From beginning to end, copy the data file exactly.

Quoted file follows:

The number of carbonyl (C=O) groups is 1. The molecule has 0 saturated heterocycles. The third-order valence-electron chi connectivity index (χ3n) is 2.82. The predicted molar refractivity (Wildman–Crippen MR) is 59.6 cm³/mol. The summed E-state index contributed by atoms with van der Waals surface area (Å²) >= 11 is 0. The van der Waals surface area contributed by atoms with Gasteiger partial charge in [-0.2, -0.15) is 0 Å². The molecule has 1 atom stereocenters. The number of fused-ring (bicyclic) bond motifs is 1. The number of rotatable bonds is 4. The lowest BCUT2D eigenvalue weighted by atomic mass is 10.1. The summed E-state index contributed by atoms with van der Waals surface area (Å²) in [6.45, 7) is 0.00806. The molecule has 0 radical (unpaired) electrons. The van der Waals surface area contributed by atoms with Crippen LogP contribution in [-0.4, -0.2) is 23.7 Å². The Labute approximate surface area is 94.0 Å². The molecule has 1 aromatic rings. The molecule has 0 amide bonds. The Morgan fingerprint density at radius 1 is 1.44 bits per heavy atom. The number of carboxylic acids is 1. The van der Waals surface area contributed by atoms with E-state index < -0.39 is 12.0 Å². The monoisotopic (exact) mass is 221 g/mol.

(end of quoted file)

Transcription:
The number of carbonyl (C=O) groups is 1. The molecule has 0 saturated heterocycles. The third-order valence-electron chi connectivity index (χ3n) is 2.82. The predicted molar refractivity (Wildman–Crippen MR) is 59.6 cm³/mol. The summed E-state index contributed by atoms with van der Waals surface area (Å²) >= 11 is 0. The van der Waals surface area contributed by atoms with Gasteiger partial charge in [-0.2, -0.15) is 0 Å². The molecule has 1 atom stereocenters. The number of fused-ring (bicyclic) bond motifs is 1. The number of rotatable bonds is 4. The lowest BCUT2D eigenvalue weighted by atomic mass is 10.1. The summed E-state index contributed by atoms with van der Waals surface area (Å²) in [6.45, 7) is 0.00806. The molecule has 0 radical (unpaired) electrons. The van der Waals surface area contributed by atoms with Crippen LogP contribution in [-0.4, -0.2) is 23.7 Å². The Labute approximate surface area is 94.0 Å². The molecule has 1 aromatic rings. The molecule has 0 amide bonds. The Morgan fingerprint density at radius 1 is 1.44 bits per heavy atom. The number of carboxylic acids is 1. The van der Waals surface area contributed by atoms with E-state index < -0.39 is 12.0 Å². The monoisotopic (exact) mass is 221 g/mol.